By Noël Coward. Theatre on Chester, Epping, NSW. Director Cate Cunningham. 14 April – 6 May, 2023
Reviewed : April 23, 2023
Noël Coward finished writing Blithe Spirit on 9th May 1941. It opened only a month later in Manchester, and his own production of the play opened in July 1942 and ran for 1,997 performances in theatres in the West End. It is fitting therefore that the Theatre on Chester presents this production almost 82 years after the maestro penned the last lines of this, one of his famous ‘social comedies’.
Today Coward’s works are regarded as ‘period pieces’, and director Cate Cunningham has stayed true to his time in her design and direction. Her set is a tribute to the Art Deco motifs that pervaded in Europe and Britain through the 1920s and 30s, and the costumes reflect the styles that were favoured by the British social elite during the 1940s. Her direction too, clings closely to the time, emphasising Coward’s clipped sentences and his almost satirical depiction of his own social milieu.
Blithe Spirit is what Coward himself described as “an improbable comedy in three acts”. He had apparently wanted to write a play about ghosts and the “blithe spirit” in the play is the ghost of Charles Condamine’s first wife, Elvira. She is conjured during a séance conducted by the clairvoyant Madame Arcati at the request of Condamine, a novelist, who thought the séance might give him ideas for a new book. Unfortunately it does much more than that! Elvira disrupts Condamine’s life, and that of his second wife Ruth, in scenes that become increasingly chaotic.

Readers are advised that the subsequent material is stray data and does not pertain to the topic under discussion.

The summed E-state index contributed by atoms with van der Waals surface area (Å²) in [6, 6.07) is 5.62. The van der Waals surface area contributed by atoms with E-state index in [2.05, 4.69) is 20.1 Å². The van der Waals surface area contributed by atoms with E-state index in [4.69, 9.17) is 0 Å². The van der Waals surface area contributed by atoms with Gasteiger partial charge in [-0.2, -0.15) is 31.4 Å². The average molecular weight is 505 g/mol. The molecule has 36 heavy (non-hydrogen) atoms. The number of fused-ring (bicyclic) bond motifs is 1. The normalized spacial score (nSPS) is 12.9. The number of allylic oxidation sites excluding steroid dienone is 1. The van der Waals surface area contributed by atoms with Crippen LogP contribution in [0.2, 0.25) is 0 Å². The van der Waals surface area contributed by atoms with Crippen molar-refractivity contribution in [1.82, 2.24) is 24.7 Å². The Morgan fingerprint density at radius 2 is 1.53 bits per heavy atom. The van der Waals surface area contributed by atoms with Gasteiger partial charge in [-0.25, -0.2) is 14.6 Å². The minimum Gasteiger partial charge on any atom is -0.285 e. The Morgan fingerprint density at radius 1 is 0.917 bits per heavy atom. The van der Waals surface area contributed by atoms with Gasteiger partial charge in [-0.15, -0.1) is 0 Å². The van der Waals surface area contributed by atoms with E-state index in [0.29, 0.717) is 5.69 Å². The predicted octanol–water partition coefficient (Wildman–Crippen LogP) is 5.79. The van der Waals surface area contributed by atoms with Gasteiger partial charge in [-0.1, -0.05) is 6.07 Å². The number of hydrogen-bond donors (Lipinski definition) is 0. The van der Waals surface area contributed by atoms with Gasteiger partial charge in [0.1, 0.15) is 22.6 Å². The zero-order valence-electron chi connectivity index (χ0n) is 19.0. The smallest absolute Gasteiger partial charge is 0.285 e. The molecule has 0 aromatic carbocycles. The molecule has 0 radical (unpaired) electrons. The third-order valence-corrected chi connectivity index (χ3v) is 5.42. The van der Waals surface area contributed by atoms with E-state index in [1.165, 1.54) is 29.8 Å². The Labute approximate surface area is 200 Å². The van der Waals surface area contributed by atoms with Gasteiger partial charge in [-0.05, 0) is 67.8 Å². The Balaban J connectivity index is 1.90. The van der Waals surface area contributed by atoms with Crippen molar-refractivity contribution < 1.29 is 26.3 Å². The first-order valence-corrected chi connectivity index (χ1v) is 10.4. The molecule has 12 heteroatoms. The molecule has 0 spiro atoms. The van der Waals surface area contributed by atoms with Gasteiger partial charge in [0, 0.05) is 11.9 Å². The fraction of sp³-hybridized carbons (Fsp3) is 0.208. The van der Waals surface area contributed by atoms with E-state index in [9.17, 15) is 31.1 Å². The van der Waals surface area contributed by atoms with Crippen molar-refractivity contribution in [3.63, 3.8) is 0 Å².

Over the years, the character of Madame Arcati has become the stage epitome of the “mad medium” and Christine Rule does the image proud in this production. Shedding colourful hats, scarves and jackets, she bursts into the Condamine’s home with carefully controlled flamboyant gestures, melodramatic expressions and a shrill Scottish accent, disrupting the ‘refined’ calm of the gathering and setting the scene for events that become, in her own words, “catastrophic”.
Rule brings comedic pace and energy to the production, as does Madeleine Dart as the spectral Elvira. Dart silently drifts around the set, watching at first, then becoming increasingly provocative. She goads Condamine, flirting seductively – and when he eventually explains her presence to Ruth, Elvira’s jealousy is nastily released.
Condamine is played by Christopher Clark, who shows Condamine’s increasing loss of self-assurance as he moves from arrogant control to confused uncertainty. Clark is an experienced, confident performer who finds both the cutting cynicism of Coward’s character and his frailty.
Penny Day is Ruth. Day establishes Ruth’s confident poise in the first scenes and shows how she tries desperately hard to sustain some equilibrium as her life is viciously, stylishly undermined by Elvira’s malice.
Dr and Mrs Bradman, guests at the séance, are stylishly portrayed by Bob Blunt and Kate Mannix, and Fabiola Pellegrino is Edith, the new maid who not only serves the Condamines, but is cleverly directed to carry out some small scene changes.
Cunningham has ensured the action moves in keeping with the changes effected by both Madame Arcati and Elvira. The staid, social tempo of the Condamine’s dinner party is disrupted by Arcati’s gaudy energy – and completely ramped up as Elvira wreaks her havoc.
Ghost stories often require special effects – and this play is no exception. Elvira’s “appearances” are heralded by quivering lights (Mike Brew, Wal Moore and James Miller Argue) and eerie music (Charles Wiltshire). Other special effects came from the creative imagination of production manager John Wiltshire and were manipulated and manoeuvred by Wiltshire himself and his very adept stage crew.
Cate Cunningham has taken her cast back to Coward’s élite wartime London, complete with dry martinis, fur stoles, Art Deco and British aplomb. Her Blithe Spirit artfully invokes the tenor of the 1940s … as well as being entertaining theatre.